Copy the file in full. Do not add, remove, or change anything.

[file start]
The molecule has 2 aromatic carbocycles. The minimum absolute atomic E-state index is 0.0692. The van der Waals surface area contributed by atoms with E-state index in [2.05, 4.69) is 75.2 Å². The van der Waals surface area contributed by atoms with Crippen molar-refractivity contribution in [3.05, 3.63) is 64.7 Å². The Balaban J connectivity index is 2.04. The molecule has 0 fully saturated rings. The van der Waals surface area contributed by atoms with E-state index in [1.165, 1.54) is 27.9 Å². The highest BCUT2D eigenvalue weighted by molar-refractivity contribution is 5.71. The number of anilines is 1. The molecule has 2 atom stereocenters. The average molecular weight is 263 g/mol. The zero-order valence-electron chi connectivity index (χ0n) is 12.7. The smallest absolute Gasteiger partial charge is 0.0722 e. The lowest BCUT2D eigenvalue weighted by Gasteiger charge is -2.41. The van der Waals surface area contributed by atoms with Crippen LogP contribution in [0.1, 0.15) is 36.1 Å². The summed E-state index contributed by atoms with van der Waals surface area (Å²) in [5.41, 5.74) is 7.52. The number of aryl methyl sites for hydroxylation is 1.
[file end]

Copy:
The molecule has 2 aromatic carbocycles. The minimum absolute atomic E-state index is 0.0692. The van der Waals surface area contributed by atoms with E-state index in [2.05, 4.69) is 75.2 Å². The van der Waals surface area contributed by atoms with Crippen molar-refractivity contribution in [3.05, 3.63) is 64.7 Å². The Balaban J connectivity index is 2.04. The molecule has 0 fully saturated rings. The van der Waals surface area contributed by atoms with E-state index in [1.165, 1.54) is 27.9 Å². The highest BCUT2D eigenvalue weighted by molar-refractivity contribution is 5.71. The number of anilines is 1. The molecule has 2 atom stereocenters. The average molecular weight is 263 g/mol. The zero-order valence-electron chi connectivity index (χ0n) is 12.7. The smallest absolute Gasteiger partial charge is 0.0722 e. The lowest BCUT2D eigenvalue weighted by Gasteiger charge is -2.41. The van der Waals surface area contributed by atoms with Crippen LogP contribution in [0.1, 0.15) is 36.1 Å². The summed E-state index contributed by atoms with van der Waals surface area (Å²) in [5.41, 5.74) is 7.52. The number of aryl methyl sites for hydroxylation is 1.